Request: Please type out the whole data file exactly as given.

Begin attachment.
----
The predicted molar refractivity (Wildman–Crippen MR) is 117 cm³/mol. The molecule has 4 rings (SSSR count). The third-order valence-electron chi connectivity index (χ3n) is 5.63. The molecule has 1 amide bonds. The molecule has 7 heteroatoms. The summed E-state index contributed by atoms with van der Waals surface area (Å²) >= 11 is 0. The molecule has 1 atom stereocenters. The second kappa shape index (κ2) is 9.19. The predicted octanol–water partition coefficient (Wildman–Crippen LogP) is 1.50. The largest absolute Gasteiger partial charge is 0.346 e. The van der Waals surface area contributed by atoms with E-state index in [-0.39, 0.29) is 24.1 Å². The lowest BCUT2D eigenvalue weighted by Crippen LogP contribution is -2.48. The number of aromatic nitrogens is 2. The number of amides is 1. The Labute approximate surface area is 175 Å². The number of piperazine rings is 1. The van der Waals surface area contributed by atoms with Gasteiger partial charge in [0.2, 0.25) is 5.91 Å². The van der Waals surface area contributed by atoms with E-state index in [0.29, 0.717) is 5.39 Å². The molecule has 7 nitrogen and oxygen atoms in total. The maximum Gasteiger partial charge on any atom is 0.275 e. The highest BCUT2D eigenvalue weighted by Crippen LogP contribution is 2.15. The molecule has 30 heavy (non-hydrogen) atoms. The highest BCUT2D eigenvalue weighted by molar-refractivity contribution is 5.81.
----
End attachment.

The predicted molar refractivity (Wildman–Crippen MR) is 117 cm³/mol. The molecule has 4 rings (SSSR count). The third-order valence-electron chi connectivity index (χ3n) is 5.63. The molecule has 1 amide bonds. The molecule has 7 heteroatoms. The summed E-state index contributed by atoms with van der Waals surface area (Å²) >= 11 is 0. The molecule has 1 atom stereocenters. The second kappa shape index (κ2) is 9.19. The predicted octanol–water partition coefficient (Wildman–Crippen LogP) is 1.50. The largest absolute Gasteiger partial charge is 0.346 e. The van der Waals surface area contributed by atoms with E-state index in [-0.39, 0.29) is 24.1 Å². The lowest BCUT2D eigenvalue weighted by Crippen LogP contribution is -2.48. The number of aromatic nitrogens is 2. The number of amides is 1. The Labute approximate surface area is 175 Å². The number of piperazine rings is 1. The van der Waals surface area contributed by atoms with Gasteiger partial charge in [0.2, 0.25) is 5.91 Å². The van der Waals surface area contributed by atoms with E-state index in [0.29, 0.717) is 5.39 Å². The molecule has 7 nitrogen and oxygen atoms in total. The maximum Gasteiger partial charge on any atom is 0.275 e. The highest BCUT2D eigenvalue weighted by Crippen LogP contribution is 2.15. The molecule has 30 heavy (non-hydrogen) atoms. The highest BCUT2D eigenvalue weighted by molar-refractivity contribution is 5.81.